Krakatoa, 1883, and the seas shivered. The eruption, one of the largest in recorded history, delivered tsunamis that swept away entire villages around Indonesia and its neighbours; little more than the flotsam and jetsam of nature’s fickleness. Five years later, in the same general neighbourhood, nature was at it again.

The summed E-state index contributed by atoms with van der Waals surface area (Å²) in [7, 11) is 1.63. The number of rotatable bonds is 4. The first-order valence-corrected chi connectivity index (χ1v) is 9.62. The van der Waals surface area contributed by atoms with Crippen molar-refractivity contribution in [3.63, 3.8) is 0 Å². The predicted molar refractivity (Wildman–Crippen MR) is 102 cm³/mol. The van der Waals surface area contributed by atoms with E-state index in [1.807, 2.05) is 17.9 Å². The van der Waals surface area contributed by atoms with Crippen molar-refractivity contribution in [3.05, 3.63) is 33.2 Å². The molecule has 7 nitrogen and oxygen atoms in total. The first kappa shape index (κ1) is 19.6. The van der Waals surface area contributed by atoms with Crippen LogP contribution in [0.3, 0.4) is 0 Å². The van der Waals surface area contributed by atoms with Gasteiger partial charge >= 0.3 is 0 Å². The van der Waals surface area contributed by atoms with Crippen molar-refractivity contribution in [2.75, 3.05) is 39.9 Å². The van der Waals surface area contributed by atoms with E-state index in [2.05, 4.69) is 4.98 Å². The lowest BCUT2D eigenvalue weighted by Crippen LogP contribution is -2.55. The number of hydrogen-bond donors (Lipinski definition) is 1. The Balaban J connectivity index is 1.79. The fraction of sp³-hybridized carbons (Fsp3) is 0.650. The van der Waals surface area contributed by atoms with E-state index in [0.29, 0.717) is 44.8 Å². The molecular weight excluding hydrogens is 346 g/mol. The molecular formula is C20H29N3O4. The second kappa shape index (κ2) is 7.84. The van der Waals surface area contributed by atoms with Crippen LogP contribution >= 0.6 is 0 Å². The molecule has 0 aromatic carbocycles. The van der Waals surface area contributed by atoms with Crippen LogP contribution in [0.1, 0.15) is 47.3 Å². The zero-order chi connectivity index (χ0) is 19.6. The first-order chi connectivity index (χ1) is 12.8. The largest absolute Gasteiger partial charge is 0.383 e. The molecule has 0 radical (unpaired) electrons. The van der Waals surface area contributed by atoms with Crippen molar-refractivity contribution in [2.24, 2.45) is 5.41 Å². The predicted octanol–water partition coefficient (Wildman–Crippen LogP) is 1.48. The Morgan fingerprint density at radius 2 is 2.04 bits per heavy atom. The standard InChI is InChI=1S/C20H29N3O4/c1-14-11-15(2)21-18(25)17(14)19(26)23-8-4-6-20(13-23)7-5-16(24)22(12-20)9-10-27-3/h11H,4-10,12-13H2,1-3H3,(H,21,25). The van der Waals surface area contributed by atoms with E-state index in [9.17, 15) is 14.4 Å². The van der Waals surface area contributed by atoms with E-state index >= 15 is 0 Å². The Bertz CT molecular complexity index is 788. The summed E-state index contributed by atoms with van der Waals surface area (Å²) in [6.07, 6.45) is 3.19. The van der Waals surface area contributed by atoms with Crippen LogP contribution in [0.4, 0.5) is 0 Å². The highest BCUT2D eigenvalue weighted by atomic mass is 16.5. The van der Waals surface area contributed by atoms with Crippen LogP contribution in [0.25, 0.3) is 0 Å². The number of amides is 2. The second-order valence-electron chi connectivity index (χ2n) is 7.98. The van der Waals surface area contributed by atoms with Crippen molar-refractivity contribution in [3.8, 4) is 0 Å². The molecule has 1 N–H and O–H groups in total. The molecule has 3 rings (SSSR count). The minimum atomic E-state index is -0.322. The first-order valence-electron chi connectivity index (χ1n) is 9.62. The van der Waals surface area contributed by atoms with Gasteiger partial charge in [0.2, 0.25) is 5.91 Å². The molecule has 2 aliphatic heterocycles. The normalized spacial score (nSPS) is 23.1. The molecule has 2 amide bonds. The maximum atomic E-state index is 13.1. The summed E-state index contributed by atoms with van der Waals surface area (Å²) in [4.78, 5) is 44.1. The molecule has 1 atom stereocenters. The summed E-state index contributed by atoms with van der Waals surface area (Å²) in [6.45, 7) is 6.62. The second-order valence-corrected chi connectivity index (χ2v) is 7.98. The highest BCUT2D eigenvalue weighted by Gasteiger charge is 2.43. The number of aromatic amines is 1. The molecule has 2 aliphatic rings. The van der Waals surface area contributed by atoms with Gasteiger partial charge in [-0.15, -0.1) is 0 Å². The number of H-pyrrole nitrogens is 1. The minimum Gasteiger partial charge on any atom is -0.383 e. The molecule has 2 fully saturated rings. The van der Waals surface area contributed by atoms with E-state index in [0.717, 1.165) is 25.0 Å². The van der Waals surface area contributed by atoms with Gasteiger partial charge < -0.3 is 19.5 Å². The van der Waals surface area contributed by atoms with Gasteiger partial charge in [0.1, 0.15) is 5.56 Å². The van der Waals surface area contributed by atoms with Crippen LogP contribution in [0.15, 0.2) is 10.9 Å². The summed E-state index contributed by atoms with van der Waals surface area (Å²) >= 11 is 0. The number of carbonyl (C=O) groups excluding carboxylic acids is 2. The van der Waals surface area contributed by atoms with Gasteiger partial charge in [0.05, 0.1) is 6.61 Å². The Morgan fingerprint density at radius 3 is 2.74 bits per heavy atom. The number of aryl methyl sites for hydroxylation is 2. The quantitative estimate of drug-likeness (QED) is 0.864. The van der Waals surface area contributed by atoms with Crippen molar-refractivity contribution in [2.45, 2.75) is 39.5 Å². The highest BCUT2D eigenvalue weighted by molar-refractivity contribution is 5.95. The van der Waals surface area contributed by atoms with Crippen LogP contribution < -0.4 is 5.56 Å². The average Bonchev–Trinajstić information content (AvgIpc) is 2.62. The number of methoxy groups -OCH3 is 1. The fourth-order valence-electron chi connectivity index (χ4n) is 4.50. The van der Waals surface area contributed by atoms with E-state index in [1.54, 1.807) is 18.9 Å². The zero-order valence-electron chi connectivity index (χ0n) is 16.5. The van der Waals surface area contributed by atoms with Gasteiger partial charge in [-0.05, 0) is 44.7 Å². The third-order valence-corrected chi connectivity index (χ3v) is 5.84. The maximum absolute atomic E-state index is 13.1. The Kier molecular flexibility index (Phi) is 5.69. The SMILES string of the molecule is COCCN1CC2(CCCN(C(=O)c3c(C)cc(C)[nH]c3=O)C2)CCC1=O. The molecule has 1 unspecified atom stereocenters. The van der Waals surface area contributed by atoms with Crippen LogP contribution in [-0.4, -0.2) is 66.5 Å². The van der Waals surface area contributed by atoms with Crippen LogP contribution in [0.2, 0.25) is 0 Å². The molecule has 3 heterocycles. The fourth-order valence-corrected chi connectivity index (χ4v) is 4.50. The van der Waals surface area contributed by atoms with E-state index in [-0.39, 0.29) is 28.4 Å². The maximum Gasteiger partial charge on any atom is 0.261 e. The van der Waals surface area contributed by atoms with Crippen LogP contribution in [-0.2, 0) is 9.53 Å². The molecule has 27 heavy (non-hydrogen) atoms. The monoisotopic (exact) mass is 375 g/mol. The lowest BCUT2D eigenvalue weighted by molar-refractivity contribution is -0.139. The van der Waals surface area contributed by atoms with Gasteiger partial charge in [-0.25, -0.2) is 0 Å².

Ritter Island, barely a speck on most maps, is a volcanic edifice rooted to the floor of Bismarck Sea between Papua New Guinea and New Britain. In 1888, most of the island slid beneath the waves, creating avalanches of rocky debris. Eye-witness accounts tell of multiple tsunamis over a 3-hour period, and waves at least 8m high with run-ups to 15m above sea level. Ritter Island is an active volcano, but at that time it was not erupting in any major way. The island landslide is probably the largest in recent history – more than 4 cubic kilometres of volcanic rock were dislodged and redeposited along the seafloor. Slope failures like this are called volcanic sector collapses. Continue reading